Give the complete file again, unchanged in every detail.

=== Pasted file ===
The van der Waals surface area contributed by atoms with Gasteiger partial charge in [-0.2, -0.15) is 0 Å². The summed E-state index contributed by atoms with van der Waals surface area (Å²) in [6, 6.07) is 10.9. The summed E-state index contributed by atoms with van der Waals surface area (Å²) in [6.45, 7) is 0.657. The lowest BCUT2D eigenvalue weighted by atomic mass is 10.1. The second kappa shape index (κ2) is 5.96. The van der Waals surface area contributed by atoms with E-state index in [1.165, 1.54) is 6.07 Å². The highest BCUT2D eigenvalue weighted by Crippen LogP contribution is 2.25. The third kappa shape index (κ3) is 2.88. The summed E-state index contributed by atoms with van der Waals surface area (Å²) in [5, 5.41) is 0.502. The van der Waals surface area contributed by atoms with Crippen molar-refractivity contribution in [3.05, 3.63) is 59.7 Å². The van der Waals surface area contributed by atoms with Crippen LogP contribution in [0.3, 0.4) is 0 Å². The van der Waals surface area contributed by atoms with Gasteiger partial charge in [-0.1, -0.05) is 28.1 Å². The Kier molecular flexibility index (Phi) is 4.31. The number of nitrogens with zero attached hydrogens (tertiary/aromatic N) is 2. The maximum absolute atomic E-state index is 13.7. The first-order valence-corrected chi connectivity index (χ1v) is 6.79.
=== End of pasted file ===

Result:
The van der Waals surface area contributed by atoms with Gasteiger partial charge in [-0.2, -0.15) is 0 Å². The summed E-state index contributed by atoms with van der Waals surface area (Å²) in [6, 6.07) is 10.9. The summed E-state index contributed by atoms with van der Waals surface area (Å²) in [6.45, 7) is 0.657. The lowest BCUT2D eigenvalue weighted by atomic mass is 10.1. The second kappa shape index (κ2) is 5.96. The van der Waals surface area contributed by atoms with E-state index in [1.165, 1.54) is 6.07 Å². The highest BCUT2D eigenvalue weighted by Crippen LogP contribution is 2.25. The third kappa shape index (κ3) is 2.88. The summed E-state index contributed by atoms with van der Waals surface area (Å²) in [5, 5.41) is 0.502. The van der Waals surface area contributed by atoms with Crippen molar-refractivity contribution in [3.05, 3.63) is 59.7 Å². The van der Waals surface area contributed by atoms with Crippen LogP contribution in [0.3, 0.4) is 0 Å². The van der Waals surface area contributed by atoms with Gasteiger partial charge in [-0.1, -0.05) is 28.1 Å². The Kier molecular flexibility index (Phi) is 4.31. The number of nitrogens with zero attached hydrogens (tertiary/aromatic N) is 2. The maximum absolute atomic E-state index is 13.7. The first-order valence-corrected chi connectivity index (χ1v) is 6.79.